The Yolo County Library needs your help in shaping the future direction of our public libraries. Please join us in the endeavor.

Foster care, & a bowl of soup

Cherie Schroeder, Humberto Izquierdo & his daughter Julieta, Sammie Corbacho with Soup’s On Host Supervisor Don Saylor, Adriana Perez, Dave Storms and his family, Mary Beth Gustafson holding daughter Olivia. Photo courtesy of Laurie Friedman

 NEWS-LEDGER — FEB 22, 2012 —

From the Woodland Community College Foster & Kinship Care Education Program

It was a recipe for success.  Begin with a great cause, mix in dozens of volunteers, over 60 delicious homemade soups and a silent auction. Next, open the doors to the public for about four hours and voila! Serve up a fabulous event to assist Yolo County’s most vulnerable children.

What started eight years ago, in Yolo County Supervisor Don Saylor’s home with three pots of soup, burst the Davis Community Church’s capacity on January 26th as the 8th Annual Soup’s On benefit was held in support of local foster care.

  Over 350 guests enjoyed homemade soup, live music by Neon Lite and guitarist David Hafter, and a bountiful silent auction, organized by Woodland Community College President Dr. Angela Fairchilds.  A wonderful time was had and best of all – when the adding machines quieted, the tally for the evening was well over $22,000.  These funds will be used to give local foster children the opportunity to shop for new clothes and essential items when first brought into care, plus the chance to earn high school or college credits at the Woodland Community College with curriculum to “Open Doors to Success”.

“The message of this evening is that foster parents look like you and me”, said Cherie Schroeder, Woodland Community College Foster and Kinship Care Education program director and the county’s coordinator for foster care recruitment and retention.

Foster-to-adopted youth Jessica Shockey expressed her gratitude and joy saying “I love foster-care,” and proud mother, Lynne Shockey, standing by Jessica’s side, concurred and spoke about the joy of fostering and watching the miracle of positive change.

Supervisor Saylor thanked the community for their incredible support saying “These are our kids.  Together, we can transform their lives for the better.”

The organizers of the Soup’s On benefit want to thank all the individuals who volunteered their time, businesses for generous contributions, and those who gave so whole-heartedly in these tough fiscal times.   A special thank you goes out to Supervisor Saylor for his inspiration and to his amazing support team lead by Deputy Diane Parro and Assistant Deputy Emily Henderson.

For information about becoming a foster or foster-to-adopt parent in Yolo County, please go to or give Cherie Schroeder a call at (530) 574-1964.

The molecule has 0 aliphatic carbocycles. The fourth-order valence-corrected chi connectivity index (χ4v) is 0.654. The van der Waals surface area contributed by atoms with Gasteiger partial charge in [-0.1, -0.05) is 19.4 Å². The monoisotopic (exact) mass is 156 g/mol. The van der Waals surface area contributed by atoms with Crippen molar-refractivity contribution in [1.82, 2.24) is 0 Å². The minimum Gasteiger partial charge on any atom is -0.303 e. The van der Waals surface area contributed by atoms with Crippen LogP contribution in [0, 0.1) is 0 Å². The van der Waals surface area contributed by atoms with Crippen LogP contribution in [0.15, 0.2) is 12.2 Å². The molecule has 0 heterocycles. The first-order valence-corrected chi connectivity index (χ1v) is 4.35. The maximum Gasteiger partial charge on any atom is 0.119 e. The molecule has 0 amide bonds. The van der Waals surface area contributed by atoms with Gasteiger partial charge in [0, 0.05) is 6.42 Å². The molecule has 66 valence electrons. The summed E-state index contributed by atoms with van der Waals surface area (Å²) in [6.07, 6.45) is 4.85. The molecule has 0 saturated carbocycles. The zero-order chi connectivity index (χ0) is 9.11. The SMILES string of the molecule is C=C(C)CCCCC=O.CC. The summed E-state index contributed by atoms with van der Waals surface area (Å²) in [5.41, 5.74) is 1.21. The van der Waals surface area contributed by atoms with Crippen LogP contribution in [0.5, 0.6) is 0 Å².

Copyright News-Ledger 2012

YOUR VOICES: U-Haul sign too tall?

U-Haul, West Capitol Avenue (2010 News-Ledger file photo)


On Feb. 8, the News-Ledger published a story detailing how U-Haul was taking the City of West Sacramento to court in a challenge to the city’s sign ordinance. The ordinance — phased in 20 years — declares the West Capitol Avenue rental company’s pole sign is just too tall and must go.

Last week on our Facebook page, we asked for your views. Here are most of your responses:

Robert Stroy: I think if the signs are well kept they should stay no matter the size. signs are often a great business boomer and the City should respect and encourage these types things and leave well enough alone.

Debbie Norton Johnson: West Capitol looks so much better now that it isn’t littered with signs of all shapes, sizes and quality. Every other business has taken the 20 years (very reasonable time frame) to change their signage – except UHAUL.

I’ve never understood why they couldn’t lower the big letters about half way in size. It is a monstrosity. The argument that people won’t be able to find it, doesn’t ring true for me because every truck on the property says UHAUL. I like seeing the trees and the nice sidewalks and landscaping down parts of West Cap and would love to see the whole Ave beautified.

Eve Westvik: I think the city totally turned the Avenue into a dull, uninteresting strip with no character. I don’t even recognize the place anymore, it’s so soulless now. A boulevard as wide as that needs something to give it personality or everything just fades into the background. It’s no wonder there are few businesses of note there anymore. . . Thank goodness a large corporation actually wants to do business in West Sacramento. It looks better than the crummy little restaurants and liquor stores that now dot the Avenue here and there.

Shannon Gentry: Have they already removed it??The city needs to find something better to cry about…. The people do – like their depleating paychecks and increased everything else…. And you want to focus such an amount of energy on a “too high” sign that’s been a staple for SO MANY years…

Cynthia ‘Cindi’ Islas: Who cares about the sign, get rid of the crappy, run down motels that consistently have garbage, matresses, tires, and overgrown weeds all around them. Fight a battle that will actually IMPROVE West Capital and Merkely cause right now, it’s a big fat FAIL!

EDITOR’S NOTE:  To comment on this article, visit the same article at by clicking  here.

You can view the original article about the U-Haul sign here. 

And you can visit the News-Ledger on Facebook here if you’re a Facebook member.  Don’t forget to ‘like’ us at the Facebook page!

Copyright News-Ledger 2012

Hero’s memory revived by school project

Joe at the stick of his helicopter, with his door gunner behind him